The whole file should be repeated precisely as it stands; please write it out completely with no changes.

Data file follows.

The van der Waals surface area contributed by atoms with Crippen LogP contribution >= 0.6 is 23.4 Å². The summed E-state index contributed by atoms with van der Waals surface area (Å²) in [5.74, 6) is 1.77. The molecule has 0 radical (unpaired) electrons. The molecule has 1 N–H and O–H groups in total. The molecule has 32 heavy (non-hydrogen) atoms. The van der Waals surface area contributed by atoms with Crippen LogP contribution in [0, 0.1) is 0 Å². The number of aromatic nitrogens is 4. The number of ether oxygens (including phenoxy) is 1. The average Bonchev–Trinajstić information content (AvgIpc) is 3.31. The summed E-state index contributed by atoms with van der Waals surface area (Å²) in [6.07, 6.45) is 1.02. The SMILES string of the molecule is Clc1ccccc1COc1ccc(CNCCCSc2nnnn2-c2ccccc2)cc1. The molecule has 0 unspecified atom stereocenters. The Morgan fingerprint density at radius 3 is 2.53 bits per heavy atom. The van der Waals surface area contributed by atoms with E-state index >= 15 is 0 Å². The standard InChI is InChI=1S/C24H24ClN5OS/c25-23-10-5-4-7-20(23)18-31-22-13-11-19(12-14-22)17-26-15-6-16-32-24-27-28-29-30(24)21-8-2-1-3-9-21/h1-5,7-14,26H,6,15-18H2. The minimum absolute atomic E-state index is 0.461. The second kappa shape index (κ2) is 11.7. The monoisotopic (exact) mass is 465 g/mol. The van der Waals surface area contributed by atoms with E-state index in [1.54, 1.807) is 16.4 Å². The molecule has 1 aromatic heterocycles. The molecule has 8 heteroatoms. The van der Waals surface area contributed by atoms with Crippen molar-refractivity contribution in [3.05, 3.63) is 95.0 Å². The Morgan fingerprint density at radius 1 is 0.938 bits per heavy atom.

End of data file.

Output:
The van der Waals surface area contributed by atoms with Crippen LogP contribution >= 0.6 is 23.4 Å². The summed E-state index contributed by atoms with van der Waals surface area (Å²) in [5.74, 6) is 1.77. The molecule has 0 radical (unpaired) electrons. The molecule has 1 N–H and O–H groups in total. The molecule has 32 heavy (non-hydrogen) atoms. The van der Waals surface area contributed by atoms with Crippen LogP contribution in [0, 0.1) is 0 Å². The number of aromatic nitrogens is 4. The number of ether oxygens (including phenoxy) is 1. The average Bonchev–Trinajstić information content (AvgIpc) is 3.31. The summed E-state index contributed by atoms with van der Waals surface area (Å²) in [6.07, 6.45) is 1.02. The SMILES string of the molecule is Clc1ccccc1COc1ccc(CNCCCSc2nnnn2-c2ccccc2)cc1. The molecule has 0 unspecified atom stereocenters. The Morgan fingerprint density at radius 3 is 2.53 bits per heavy atom. The van der Waals surface area contributed by atoms with E-state index >= 15 is 0 Å². The standard InChI is InChI=1S/C24H24ClN5OS/c25-23-10-5-4-7-20(23)18-31-22-13-11-19(12-14-22)17-26-15-6-16-32-24-27-28-29-30(24)21-8-2-1-3-9-21/h1-5,7-14,26H,6,15-18H2. The minimum absolute atomic E-state index is 0.461. The second kappa shape index (κ2) is 11.7. The monoisotopic (exact) mass is 465 g/mol. The van der Waals surface area contributed by atoms with E-state index in [1.54, 1.807) is 16.4 Å². The molecule has 1 aromatic heterocycles. The molecule has 8 heteroatoms. The van der Waals surface area contributed by atoms with Crippen molar-refractivity contribution in [3.05, 3.63) is 95.0 Å². The Morgan fingerprint density at radius 1 is 0.938 bits per heavy atom.